Numerous medium and
|Aircraft||72 + deck park|
|VTS Rating||0 3 6 2+2|
Japanese naval designers had been impressed with reports of an Allied CV capable of launching and recovering aircraft simultaneously (USS Bon Homme Richard). The Allies built extra deck space canted outward, but this was unacceptable to the Japanese because it would limit mounting AA guns. More than one Japanese airman had seen Hiryu and Soryu cruising together with their left and right islands close, and wondered how they might look joined.
An astonishing idea emerged. What would happen if two hulls were joined, like a catamaran, and the space between decked over?!! For structural rigidity the flight deck would not be the strength deck, as was common with other Japanese CV's. Rather, the lower hangar deck became the strength deck, supported by arched girders between the hulls. In this arrangement, the hangar and flight decks became superstructure, as in American carriers.
The catamaran CV would provide increased room for pilot error on approach (an important benefit as the quality of Japanese pilots deteriorated), and an enormous handling area or deck park. The island, centered over the joining section, would contain a single captain's bridge and combat information center, but would have separate flight operations centers for each side. Aircraft could be readied in either hull's hangar, then trundled across the upper hangar deck to whichever side needed them. Besides launching on one side and recovering on the other, a single massive strike including the deck park could be flown off in short order. Stack gasses were trunked down between the hulls.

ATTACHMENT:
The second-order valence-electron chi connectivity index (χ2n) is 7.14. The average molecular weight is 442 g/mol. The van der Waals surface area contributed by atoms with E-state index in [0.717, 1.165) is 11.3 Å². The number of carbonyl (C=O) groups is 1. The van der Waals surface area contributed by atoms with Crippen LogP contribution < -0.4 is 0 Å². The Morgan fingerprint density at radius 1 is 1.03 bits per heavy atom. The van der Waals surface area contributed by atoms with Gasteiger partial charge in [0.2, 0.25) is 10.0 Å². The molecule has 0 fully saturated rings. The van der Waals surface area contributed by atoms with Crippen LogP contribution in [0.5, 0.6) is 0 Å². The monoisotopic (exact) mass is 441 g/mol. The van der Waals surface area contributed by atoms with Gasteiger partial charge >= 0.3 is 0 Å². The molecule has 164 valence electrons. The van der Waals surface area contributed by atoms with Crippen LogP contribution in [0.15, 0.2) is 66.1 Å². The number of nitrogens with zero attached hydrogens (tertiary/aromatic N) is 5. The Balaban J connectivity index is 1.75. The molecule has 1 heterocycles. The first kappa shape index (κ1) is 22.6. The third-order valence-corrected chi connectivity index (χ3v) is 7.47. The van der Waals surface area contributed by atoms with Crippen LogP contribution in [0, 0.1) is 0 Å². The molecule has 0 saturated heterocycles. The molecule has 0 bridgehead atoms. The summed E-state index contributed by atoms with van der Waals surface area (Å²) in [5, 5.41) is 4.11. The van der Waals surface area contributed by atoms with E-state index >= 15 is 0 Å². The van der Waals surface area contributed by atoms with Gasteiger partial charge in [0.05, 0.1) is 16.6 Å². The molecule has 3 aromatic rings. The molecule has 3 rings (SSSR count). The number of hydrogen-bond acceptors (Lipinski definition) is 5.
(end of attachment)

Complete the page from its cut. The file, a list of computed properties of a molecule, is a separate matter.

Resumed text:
In adjacent slipways, two high-speed oilers under construction lay idle due to the Fleet Replenishment Program's emphasis on CVs. The construction workers enthusiasticallly embraced the catamaran conversion idea, so completion came quickly. Because of the long distances aircraft had to be moved, motor tractors (commonplace on American CVs) were featured for the first time aboard Japanese CVs. After launching, the design speed of 28 knots was surpassed by three knots due to the benefits of the catamaran configuration. The double hull prevented most rolling and yawing, making her a more stable flying and gun platform. Because of the two hulls, the Nibai (Japanese for 'double') was considered a carrier division herself and required a rear admiral assignment.
During the Marianas sea battle, the Nibai provided continuous air cover for the fleet, harassing Mitscher's planes at long range so they ran out of fuel returning home. A U.S. submarine reported "two carriers refueling" and fired torpedoes that hit both hulls. Down by the bows and limping back to Kure Navy Yard, she was repaired enough to accompany Ibuki on a final special mission. Loaded up with "Jinpu-Kai" fighters, Nibai and Ibuki launched them far out at sea to successfully escort Renzan bombers carrying the new "Doshaburi" Kamikaze rocket plane. Two large British carriers were disabled by the attack, but upon her return to Kure, Nibai was sunk at her moorings by U.S. carrier aircraft.